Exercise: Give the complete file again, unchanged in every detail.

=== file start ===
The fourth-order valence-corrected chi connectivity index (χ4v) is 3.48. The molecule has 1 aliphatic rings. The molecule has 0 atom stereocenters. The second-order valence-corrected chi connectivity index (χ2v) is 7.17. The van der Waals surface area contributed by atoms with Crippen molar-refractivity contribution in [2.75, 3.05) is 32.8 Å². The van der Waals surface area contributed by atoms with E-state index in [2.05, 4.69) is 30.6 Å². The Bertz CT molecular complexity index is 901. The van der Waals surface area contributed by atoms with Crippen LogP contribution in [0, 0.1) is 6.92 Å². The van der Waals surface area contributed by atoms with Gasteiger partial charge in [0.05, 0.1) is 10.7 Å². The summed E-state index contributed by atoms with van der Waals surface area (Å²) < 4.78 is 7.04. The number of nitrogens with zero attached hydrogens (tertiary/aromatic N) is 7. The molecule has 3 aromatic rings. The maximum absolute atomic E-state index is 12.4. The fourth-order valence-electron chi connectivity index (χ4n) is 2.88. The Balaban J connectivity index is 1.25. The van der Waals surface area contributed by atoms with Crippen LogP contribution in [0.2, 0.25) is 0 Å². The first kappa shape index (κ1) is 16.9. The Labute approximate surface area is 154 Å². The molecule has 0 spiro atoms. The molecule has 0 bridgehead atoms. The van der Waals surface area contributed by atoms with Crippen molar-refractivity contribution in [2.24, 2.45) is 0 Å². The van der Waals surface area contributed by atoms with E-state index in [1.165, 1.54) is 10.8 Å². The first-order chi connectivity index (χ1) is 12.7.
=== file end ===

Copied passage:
The fourth-order valence-corrected chi connectivity index (χ4v) is 3.48. The molecule has 1 aliphatic rings. The molecule has 0 atom stereocenters. The second-order valence-corrected chi connectivity index (χ2v) is 7.17. The van der Waals surface area contributed by atoms with Crippen molar-refractivity contribution in [2.75, 3.05) is 32.8 Å². The van der Waals surface area contributed by atoms with E-state index in [2.05, 4.69) is 30.6 Å². The Bertz CT molecular complexity index is 901. The van der Waals surface area contributed by atoms with Crippen LogP contribution in [0, 0.1) is 6.92 Å². The van der Waals surface area contributed by atoms with Gasteiger partial charge in [0.05, 0.1) is 10.7 Å². The summed E-state index contributed by atoms with van der Waals surface area (Å²) < 4.78 is 7.04. The number of nitrogens with zero attached hydrogens (tertiary/aromatic N) is 7. The molecule has 3 aromatic rings. The maximum absolute atomic E-state index is 12.4. The fourth-order valence-electron chi connectivity index (χ4n) is 2.88. The Balaban J connectivity index is 1.25. The van der Waals surface area contributed by atoms with Crippen LogP contribution in [0.2, 0.25) is 0 Å². The first kappa shape index (κ1) is 16.9. The Labute approximate surface area is 154 Å². The molecule has 0 spiro atoms. The molecule has 0 bridgehead atoms. The van der Waals surface area contributed by atoms with Crippen molar-refractivity contribution in [2.24, 2.45) is 0 Å². The van der Waals surface area contributed by atoms with E-state index in [1.165, 1.54) is 10.8 Å². The first-order chi connectivity index (χ1) is 12.7.